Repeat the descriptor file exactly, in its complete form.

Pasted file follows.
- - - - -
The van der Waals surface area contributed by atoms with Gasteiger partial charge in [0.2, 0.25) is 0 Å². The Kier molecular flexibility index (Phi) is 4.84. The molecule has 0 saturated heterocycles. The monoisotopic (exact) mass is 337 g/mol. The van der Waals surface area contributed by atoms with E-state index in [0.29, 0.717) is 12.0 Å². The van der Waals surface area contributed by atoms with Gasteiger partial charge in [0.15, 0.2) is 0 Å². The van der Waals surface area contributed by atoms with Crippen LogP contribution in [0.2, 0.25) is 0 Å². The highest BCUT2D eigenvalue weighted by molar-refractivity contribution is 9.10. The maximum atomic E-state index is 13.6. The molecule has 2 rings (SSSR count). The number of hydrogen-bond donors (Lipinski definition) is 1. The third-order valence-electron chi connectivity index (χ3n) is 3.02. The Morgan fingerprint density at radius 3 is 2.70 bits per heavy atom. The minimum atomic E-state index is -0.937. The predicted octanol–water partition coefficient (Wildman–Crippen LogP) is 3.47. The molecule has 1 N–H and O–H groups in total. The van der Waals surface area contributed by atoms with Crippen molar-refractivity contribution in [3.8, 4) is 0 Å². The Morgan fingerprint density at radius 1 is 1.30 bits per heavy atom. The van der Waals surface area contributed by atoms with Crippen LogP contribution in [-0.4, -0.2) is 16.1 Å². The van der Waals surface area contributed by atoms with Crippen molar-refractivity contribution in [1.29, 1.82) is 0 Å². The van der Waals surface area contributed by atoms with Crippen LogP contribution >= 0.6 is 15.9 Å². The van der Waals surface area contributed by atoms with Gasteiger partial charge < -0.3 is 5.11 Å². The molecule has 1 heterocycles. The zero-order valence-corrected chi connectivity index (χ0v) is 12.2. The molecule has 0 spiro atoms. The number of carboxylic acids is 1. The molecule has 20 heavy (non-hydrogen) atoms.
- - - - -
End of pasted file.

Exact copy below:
The van der Waals surface area contributed by atoms with Gasteiger partial charge in [0.2, 0.25) is 0 Å². The Kier molecular flexibility index (Phi) is 4.84. The molecule has 0 saturated heterocycles. The monoisotopic (exact) mass is 337 g/mol. The van der Waals surface area contributed by atoms with E-state index in [0.29, 0.717) is 12.0 Å². The van der Waals surface area contributed by atoms with Gasteiger partial charge in [0.15, 0.2) is 0 Å². The van der Waals surface area contributed by atoms with Crippen LogP contribution in [0.2, 0.25) is 0 Å². The highest BCUT2D eigenvalue weighted by molar-refractivity contribution is 9.10. The maximum atomic E-state index is 13.6. The molecule has 2 rings (SSSR count). The number of hydrogen-bond donors (Lipinski definition) is 1. The third-order valence-electron chi connectivity index (χ3n) is 3.02. The Morgan fingerprint density at radius 3 is 2.70 bits per heavy atom. The minimum atomic E-state index is -0.937. The predicted octanol–water partition coefficient (Wildman–Crippen LogP) is 3.47. The molecule has 1 N–H and O–H groups in total. The van der Waals surface area contributed by atoms with Crippen molar-refractivity contribution in [3.8, 4) is 0 Å². The Morgan fingerprint density at radius 1 is 1.30 bits per heavy atom. The van der Waals surface area contributed by atoms with Crippen LogP contribution in [-0.4, -0.2) is 16.1 Å². The van der Waals surface area contributed by atoms with Crippen molar-refractivity contribution in [1.29, 1.82) is 0 Å². The van der Waals surface area contributed by atoms with Crippen LogP contribution >= 0.6 is 15.9 Å². The van der Waals surface area contributed by atoms with Gasteiger partial charge < -0.3 is 5.11 Å². The molecule has 1 heterocycles. The zero-order valence-corrected chi connectivity index (χ0v) is 12.2. The molecule has 0 spiro atoms. The number of carboxylic acids is 1. The molecule has 20 heavy (non-hydrogen) atoms.